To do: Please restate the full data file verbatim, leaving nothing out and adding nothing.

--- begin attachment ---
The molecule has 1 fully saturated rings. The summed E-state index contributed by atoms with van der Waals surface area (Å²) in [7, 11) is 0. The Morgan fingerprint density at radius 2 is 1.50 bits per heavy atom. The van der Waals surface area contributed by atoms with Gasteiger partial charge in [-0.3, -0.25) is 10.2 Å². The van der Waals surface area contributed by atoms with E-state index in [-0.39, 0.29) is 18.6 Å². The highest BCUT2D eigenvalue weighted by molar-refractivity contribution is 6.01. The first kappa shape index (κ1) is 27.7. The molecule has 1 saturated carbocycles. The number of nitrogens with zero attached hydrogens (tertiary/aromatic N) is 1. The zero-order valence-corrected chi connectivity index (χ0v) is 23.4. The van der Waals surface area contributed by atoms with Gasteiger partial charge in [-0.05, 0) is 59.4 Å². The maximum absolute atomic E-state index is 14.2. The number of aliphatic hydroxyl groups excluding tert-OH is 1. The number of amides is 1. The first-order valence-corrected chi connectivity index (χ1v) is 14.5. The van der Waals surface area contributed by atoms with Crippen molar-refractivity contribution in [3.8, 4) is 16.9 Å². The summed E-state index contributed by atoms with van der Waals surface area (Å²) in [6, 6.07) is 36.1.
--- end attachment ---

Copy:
The molecule has 1 fully saturated rings. The summed E-state index contributed by atoms with van der Waals surface area (Å²) in [7, 11) is 0. The Morgan fingerprint density at radius 2 is 1.50 bits per heavy atom. The van der Waals surface area contributed by atoms with Gasteiger partial charge in [-0.3, -0.25) is 10.2 Å². The van der Waals surface area contributed by atoms with E-state index in [-0.39, 0.29) is 18.6 Å². The highest BCUT2D eigenvalue weighted by molar-refractivity contribution is 6.01. The first kappa shape index (κ1) is 27.7. The molecule has 1 saturated carbocycles. The number of nitrogens with zero attached hydrogens (tertiary/aromatic N) is 1. The zero-order valence-corrected chi connectivity index (χ0v) is 23.4. The van der Waals surface area contributed by atoms with Gasteiger partial charge in [-0.05, 0) is 59.4 Å². The maximum absolute atomic E-state index is 14.2. The number of aliphatic hydroxyl groups excluding tert-OH is 1. The number of amides is 1. The first-order valence-corrected chi connectivity index (χ1v) is 14.5. The van der Waals surface area contributed by atoms with Crippen molar-refractivity contribution in [3.8, 4) is 16.9 Å². The summed E-state index contributed by atoms with van der Waals surface area (Å²) in [6, 6.07) is 36.1.